“We had practically no warning,” Cates told CNN Thursday. “My wife and son ran through the home and grabbed a laundry basket full of pictures, our firesafe, my two Bibles, some changes of clothes, and our two cats and one dog.”
He said insurance would leave him with no more mortgage payments but “nothing in our pockets.” He and his family are temporarily staying at his parents’ house elsewhere in the county.
“So … now we literally are going to start off with less than we even had the first day we were married,” he said. “The positive thing, obviously, is we have our two kids, our animals, and each other. God knows best. He always has, he always will.”
Andrew Duncan sent a camera-equipped drone over Gatlinburg’s east Foothills area, where he and his family had just sold a cabin they had owned for 20 years. That cabin and many others, as well as a home that he was about to buy, were destroyed, he said.
“There were cars left in ditches where people wrecked them trying to escape,” he said Thursday. “Small fires are still burning within the structures, and those that did burn appeared to be total losses. We didn’t see any partially burned structures.”
‘I thought she’d be standing in the driveway’
Authorities have yet to say anything about the whereabouts of three members of a Gatlinburg family who were reported missing.
Another Gatlinburg resident, Michael Reed, has been desperate to find out what happened to his wife and two daughters, from whom he was separated Monday night.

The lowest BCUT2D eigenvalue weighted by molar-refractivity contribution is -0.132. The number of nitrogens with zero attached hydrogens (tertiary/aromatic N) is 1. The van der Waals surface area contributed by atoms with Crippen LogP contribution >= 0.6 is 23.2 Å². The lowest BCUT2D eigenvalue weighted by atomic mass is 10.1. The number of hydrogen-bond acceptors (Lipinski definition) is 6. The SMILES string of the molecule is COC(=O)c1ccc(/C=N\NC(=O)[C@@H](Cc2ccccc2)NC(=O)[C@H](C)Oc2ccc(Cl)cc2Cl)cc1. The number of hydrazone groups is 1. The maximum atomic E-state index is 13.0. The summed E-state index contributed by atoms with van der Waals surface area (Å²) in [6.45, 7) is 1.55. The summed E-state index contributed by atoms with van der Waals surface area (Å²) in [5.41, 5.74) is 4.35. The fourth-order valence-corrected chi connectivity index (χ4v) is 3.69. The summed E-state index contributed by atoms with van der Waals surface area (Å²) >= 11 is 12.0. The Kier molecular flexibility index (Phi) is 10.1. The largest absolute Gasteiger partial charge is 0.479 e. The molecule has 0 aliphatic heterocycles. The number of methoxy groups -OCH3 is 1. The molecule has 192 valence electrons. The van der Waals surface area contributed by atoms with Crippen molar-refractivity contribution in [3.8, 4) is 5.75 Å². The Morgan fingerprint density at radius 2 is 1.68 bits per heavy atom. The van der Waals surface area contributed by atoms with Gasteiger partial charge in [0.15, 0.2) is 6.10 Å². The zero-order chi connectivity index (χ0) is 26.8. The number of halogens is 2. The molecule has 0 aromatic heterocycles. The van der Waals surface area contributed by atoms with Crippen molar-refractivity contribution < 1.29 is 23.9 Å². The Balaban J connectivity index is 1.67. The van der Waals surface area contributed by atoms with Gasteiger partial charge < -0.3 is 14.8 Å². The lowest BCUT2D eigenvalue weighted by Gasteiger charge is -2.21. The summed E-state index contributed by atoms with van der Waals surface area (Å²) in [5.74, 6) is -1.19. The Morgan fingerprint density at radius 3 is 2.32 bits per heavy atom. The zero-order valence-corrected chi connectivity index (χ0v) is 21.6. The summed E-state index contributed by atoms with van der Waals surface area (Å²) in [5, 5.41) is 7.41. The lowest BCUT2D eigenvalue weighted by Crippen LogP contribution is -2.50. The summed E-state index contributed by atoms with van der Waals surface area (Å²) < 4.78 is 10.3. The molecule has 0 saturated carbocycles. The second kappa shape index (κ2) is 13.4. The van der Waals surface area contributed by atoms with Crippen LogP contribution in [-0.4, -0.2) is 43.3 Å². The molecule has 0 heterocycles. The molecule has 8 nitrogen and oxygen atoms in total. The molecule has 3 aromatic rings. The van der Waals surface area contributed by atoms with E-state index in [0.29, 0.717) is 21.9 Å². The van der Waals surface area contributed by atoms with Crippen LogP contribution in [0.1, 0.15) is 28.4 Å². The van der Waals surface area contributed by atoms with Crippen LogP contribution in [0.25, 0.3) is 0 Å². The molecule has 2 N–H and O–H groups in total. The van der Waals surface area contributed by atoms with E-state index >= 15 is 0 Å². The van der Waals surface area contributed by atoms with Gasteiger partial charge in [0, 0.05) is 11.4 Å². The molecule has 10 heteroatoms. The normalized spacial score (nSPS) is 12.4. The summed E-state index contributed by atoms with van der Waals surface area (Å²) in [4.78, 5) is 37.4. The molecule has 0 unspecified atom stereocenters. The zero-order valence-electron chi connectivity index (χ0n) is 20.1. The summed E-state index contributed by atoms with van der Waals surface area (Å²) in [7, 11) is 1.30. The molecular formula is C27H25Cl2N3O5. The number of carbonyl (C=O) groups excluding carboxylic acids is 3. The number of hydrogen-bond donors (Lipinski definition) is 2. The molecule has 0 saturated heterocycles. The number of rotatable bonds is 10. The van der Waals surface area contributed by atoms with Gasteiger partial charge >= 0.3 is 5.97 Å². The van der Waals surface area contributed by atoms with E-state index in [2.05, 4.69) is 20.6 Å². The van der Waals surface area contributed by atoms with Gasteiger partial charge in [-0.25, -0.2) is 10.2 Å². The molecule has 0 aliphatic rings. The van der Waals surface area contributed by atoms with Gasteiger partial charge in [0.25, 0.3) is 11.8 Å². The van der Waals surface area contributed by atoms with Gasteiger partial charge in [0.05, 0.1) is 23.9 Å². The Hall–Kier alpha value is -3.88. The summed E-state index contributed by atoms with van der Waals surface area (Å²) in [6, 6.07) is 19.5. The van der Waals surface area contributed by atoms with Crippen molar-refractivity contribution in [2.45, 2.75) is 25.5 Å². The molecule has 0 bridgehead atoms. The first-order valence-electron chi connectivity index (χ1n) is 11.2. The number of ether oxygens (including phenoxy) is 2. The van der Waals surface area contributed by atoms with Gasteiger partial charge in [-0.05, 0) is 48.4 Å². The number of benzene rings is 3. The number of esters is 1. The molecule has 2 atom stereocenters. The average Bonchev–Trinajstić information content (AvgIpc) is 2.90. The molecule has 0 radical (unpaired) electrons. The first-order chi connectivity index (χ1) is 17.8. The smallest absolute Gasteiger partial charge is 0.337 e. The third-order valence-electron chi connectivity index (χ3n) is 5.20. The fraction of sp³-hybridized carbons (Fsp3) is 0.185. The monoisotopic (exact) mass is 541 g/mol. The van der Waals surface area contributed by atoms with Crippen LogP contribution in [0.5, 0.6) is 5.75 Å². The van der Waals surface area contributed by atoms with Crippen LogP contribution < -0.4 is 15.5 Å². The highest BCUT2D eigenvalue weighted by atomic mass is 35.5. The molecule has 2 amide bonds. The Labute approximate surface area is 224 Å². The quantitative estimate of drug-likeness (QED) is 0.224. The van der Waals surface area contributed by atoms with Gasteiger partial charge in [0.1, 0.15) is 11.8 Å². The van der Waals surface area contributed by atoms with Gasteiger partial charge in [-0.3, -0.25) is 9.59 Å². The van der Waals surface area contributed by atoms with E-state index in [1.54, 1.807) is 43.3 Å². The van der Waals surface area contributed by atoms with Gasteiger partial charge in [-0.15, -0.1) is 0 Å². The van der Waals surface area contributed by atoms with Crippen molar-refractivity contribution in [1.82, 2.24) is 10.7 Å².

Reed and his family were in their Gatlinburg-area home when word spread that fire was burning out of control nearby. He and his 15-year-old son left in the family’s only vehicle to see what side of the road the fire was on.
He told CNN that he got stuck in traffic as people fled. He received a panicked call from his wife, Constance, 34.
“She … said there were flames across the street from the house. I told her to call 911,” he said. He rushed back to the home.
“The road was on fire and every house was engulfed in flames. I thought she’d be standing in the driveway.”
Since then, he’s been trying to find out what happened to Constance and their daughters, Chloe, 12, and Lily, 9. He said authorities haven’t been able to find them.
“We’re just hoping for a miracle,” Reed told CNN affiliate WATE on Tuesday.
CNN’s Artemis Moshtaghian contributed to this report.